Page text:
- Collect sales mix polling from your integrated POS and combine it with recipe costing to price menu items properly
- Track variances between actual vs. theoretical food costs
- Ensure transparency and accuracy in vendor contract price
- Record waste, including time and date, amount or weight, cause of waste and employee
- Train all staff on the importance of restaurant inventory
Why you should integrate accounting with inventory management
Inventory has a prominent place in your restaurant accounting. Every time your restaurant acquires, counts, transfers or wastes inventory, it must be entered as a journal entry in your accounting general ledger. Next-generation restaurant accounting technology automates the journal entry process. For example, a completed stock count becomes the inventory journal entry in your general ledger. If your accounting software and inventory software aren’t integrated, these journal entries are done manually, creating the likelihood of errors.
Using Restaurant-Specific Categories in Your Chart of Accounts
A chart of accounts as part of a restaurant-specific accounting system integrated with your inventory management software enables you to record and track food and beverage purchases in detailed accounts (e.g., seafood, chicken, beer, wine, etc.) with automated invoice coding and entry, and direct feeds of POS data. Legacy accounting systems, on the other hand, usually lump your inventory into a general “food and beverage” account. The more detailed your CoGS data is the easier it will be to identify trends and identify opportunities for improvement.
How Your Restaurant Inventory Relates to Net Profit
Your restaurant inventory purchases make up your CoGS, which is the cost of creating your menu items. Determine your CoGS using the following formula:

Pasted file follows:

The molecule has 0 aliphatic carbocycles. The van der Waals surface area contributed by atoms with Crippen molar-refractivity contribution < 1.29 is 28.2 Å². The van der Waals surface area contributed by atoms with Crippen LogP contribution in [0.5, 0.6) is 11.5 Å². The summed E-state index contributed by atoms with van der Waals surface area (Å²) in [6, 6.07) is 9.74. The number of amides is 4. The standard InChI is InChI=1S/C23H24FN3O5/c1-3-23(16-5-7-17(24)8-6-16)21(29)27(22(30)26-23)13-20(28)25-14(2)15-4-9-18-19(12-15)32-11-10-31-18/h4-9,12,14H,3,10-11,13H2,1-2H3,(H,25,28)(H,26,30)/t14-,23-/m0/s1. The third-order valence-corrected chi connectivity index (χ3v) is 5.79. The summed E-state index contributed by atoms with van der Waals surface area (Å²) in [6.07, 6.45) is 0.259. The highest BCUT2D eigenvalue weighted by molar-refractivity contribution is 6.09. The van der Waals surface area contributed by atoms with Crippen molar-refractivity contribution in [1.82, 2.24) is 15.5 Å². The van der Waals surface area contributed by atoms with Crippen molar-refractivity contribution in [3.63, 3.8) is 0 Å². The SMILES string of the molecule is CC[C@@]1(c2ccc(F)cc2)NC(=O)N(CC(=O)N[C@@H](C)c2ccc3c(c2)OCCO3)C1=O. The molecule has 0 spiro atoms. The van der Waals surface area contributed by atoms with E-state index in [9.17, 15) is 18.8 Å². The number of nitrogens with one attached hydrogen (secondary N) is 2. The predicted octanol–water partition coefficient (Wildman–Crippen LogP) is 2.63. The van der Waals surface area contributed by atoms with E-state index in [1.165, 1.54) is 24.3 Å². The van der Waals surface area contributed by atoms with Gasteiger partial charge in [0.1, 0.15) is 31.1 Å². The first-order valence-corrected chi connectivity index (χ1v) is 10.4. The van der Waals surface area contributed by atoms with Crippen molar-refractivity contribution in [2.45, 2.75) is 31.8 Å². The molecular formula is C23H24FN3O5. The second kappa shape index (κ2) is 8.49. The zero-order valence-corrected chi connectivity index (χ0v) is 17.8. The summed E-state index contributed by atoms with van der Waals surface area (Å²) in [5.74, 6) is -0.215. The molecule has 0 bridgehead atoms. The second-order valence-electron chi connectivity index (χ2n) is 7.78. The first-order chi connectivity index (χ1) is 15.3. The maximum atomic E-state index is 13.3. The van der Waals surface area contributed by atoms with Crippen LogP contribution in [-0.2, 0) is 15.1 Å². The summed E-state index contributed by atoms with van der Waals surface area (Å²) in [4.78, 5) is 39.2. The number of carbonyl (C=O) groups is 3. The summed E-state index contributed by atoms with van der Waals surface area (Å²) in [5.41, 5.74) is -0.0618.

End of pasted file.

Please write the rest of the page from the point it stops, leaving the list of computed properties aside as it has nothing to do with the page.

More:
CoGS = Beginning Inventory + Purchased Inventory – Ending Inventory
You need your CoGS number to determine your net profit, which is determined with the following formula:
Net Profit = Gross Profit (Total Sales – CoGS) – Labor Cost + Total Operating Cost
Why a POS system is not adequate for inventory management
While some operators try to use only a POS system for inventory management, there are significant differences between a dedicated inventory management system and a POS system.
A POS system provides automated inventory tracking based on customer orders, however, it does not account for other sources of inventory loss, such as spoilage, spillage, inefficient or incorrect food or drink preparation process, customer complaint resolutions, and theft. A POS system is unable to account for these scenarios unless the information is entered manually.
Conversely, an inventory management system monitors everything that affects inventory for all your food and beverage products. This includes sales and transactions through an integrated POS system, but it also accounts for other potential areas of loss, including vendor delivery errors, spoilage, or improper preparation. An inventory management system accounts for both sales and all sources of inventory loss, which ensures accurate inventory tracking.
Your inventory touches nearly every area of your business financials. Tracking your inventory with a restaurant inventory management system integrated with your restaurant-specific accounting system can improve order accuracy and streamline your budget.
If you would like to easily track your inventory and see how effective inventory management positively affects your bottom line, consider a restaurant-specific inventory management solution integrated with restaurant accounting software and restaurant operations software in a cloud-based platform.